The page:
This is a really important point. Sometimes in our efforts to help, we end up replicating what others have already done, making our attempts repetitive and relatively ineffective. I’ve also been interested in the nexus of innovation and relief, and how these types of solutions can become cost-effective ways of providing affected communities what they need rather than what we think they need. Organizations like Day One Response, which provides clean drinking water to those affected by disaster, can be potential stakeholders in the discussion.

So beyond listening, collaborating, and partnering with local officials and reputable relief organizations, think about how relief is only the first step in this recovery process. And while our energy is well-spent donating and supporting the relief phase, if the disaster taught me anything last year [via Relief4Pakistan], it’s that this same energy slows in the rehabilitation stage, which is just as necessary.

For suggestions on where people should donate, please leave a comment. Two reputable relief organizations that I think are doing incredible work are Karachi Relief Trust (KRT) and South Asia Relief.

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This One’s For You, Naan

An image of Naan captured by our Nana (Grandfather)

For those of you who are regular visitors to this blog, you may have read a piece I wrote some months ago about my maternal grandmother (nani) – or Naan, as we all called her. About a week ago, Naan left us behind, joining my dear uncle (my mamoo), who passed away less than two weeks before.

My life has been punctuated by stories of my grandmother. Even if the memories were not wholly my own, I still felt a sense of ownership knowing that Naan’s life was somehow a testament to mine, that none of us would be who we were without her presence in our lives. Naan reared seven incredible daughters and one amazing son, who all raised their own children in light of her bravery, strength, determination, and fortitude. She was the staunch matriarch of my mother’s family.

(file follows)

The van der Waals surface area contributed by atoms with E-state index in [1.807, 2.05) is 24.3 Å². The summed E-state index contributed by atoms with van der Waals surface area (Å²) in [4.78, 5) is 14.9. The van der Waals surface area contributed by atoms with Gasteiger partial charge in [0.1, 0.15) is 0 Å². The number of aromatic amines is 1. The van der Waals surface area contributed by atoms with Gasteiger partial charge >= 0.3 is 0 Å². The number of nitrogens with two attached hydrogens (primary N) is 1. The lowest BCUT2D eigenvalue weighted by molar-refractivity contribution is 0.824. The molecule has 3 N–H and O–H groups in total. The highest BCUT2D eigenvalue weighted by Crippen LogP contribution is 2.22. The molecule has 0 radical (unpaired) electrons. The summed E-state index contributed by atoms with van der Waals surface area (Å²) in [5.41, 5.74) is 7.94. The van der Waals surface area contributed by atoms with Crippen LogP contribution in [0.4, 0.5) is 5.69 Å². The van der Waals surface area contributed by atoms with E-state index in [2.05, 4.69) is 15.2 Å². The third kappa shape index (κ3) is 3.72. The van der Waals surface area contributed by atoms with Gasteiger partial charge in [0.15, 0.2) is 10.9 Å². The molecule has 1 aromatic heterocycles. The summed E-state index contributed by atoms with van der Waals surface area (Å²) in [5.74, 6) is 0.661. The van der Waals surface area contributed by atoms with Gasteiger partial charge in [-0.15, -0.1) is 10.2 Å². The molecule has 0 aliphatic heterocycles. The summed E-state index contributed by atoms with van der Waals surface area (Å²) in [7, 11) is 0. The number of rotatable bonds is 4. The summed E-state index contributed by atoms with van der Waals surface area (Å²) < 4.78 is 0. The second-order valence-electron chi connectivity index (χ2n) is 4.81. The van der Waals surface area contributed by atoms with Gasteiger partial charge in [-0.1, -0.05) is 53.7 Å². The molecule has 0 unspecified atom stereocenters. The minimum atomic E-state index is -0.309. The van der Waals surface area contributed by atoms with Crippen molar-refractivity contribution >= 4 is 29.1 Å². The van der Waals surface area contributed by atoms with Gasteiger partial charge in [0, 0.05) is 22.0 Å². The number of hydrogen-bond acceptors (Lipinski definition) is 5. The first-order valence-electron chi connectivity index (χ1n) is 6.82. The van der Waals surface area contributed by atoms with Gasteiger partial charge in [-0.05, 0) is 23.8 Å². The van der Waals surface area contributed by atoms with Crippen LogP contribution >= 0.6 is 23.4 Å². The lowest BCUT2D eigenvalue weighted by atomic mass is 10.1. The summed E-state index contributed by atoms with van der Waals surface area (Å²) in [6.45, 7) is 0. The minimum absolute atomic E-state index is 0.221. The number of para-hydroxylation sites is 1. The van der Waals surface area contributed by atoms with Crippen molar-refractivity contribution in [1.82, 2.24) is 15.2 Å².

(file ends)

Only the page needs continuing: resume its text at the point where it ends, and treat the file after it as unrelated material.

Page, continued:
As a child, I would stare in wonder as she sat in her armchair and expertly filled her paan leaves with colorful spices and candy-covered seeds, an intrinsic part of her daily ritual at her Dhanmondi house in Dhaka. As she gave me a naku (an Eskimo-like kiss with her nose) before I left her room, she would covertly stuff my pockets full of toffee and candy, which were still cold from their hiding place in her mini-fridge. Naan was a diabetic, but evidently rules never constrained her.

As I grew older and more curious about my own identity (being the Pakistani daughter of a Bangladeshi mother and a Pakistani father), Naan earned an almost folk hero status as I would listen to tales of the British Raj and the 1971 War. She was often the central character of these stories, the dramatic heroine with her perfectly pinned sari. She’d note how the British soldiers who’d camp in the fields near her house “were really quite nice,” or how she learned to shoot a gun when she was a commander in the Women’s National Guard in the 1950s.  My mother would laugh as she noted how my grandmother, an avid supporter of the Communist party, would make her daughters all pay their respect to her enormous portrait of Mao Tse-Tung every morning.

This past year, I began to record some of Naan’s rich and vibrant memoirs. It was my present to her, I claimed. But really, it was for all of us. It was a testimony to our history, of how the first-person narrative of a woman we all called our matriarch truly defined our place within this timeline.

One of the last times I saw my Naan, I had just subjected her to hours of my peppered questions. I know she lavished the attention, as she often did, but she was tired and needed to rest. As I helped her into bed, she gripped my hand with the strength of the folk heroine immortalized in those stories. Will you remember me? she asked, her eyes closing. This question was not unlike the one she asked when I first arrived in Dhaka on that trip, except then she had said, Do you remember me? I answered both of those inquiries the same way – yes, Naan. Of course. You’re my grandmother.

I still think back to the simple innocence of those questions. Do we all live our lives hoping to be remembered, wondering if our memories will live on after we are gone? I know in the case of my Naan that she never even needed to ask. I am because she was. And her memory, as well as that of my uncle, will live on with all of us forever.

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My mother loves to tell a story that she thinks demonstrates my unfailing determination. I was 12 years old, and I had just auditioned yet again for a solo in my choir class. Like the times before, I was woefully rejected. My choir teacher told me – in a kind, roundabout way – that I was just not a very good singer. But damn did I love it anyway. I sang in the shower. I belted tunelessly to my father as he shaved in the morning. I sang while I did my homework. I sang everywhere. Rejection wasn’t a sign of failure; it was an opportunity to learn and work harder. Come high school, I still wasn’t amazing, but I was a lot better. And I finally got my solo. A number of them.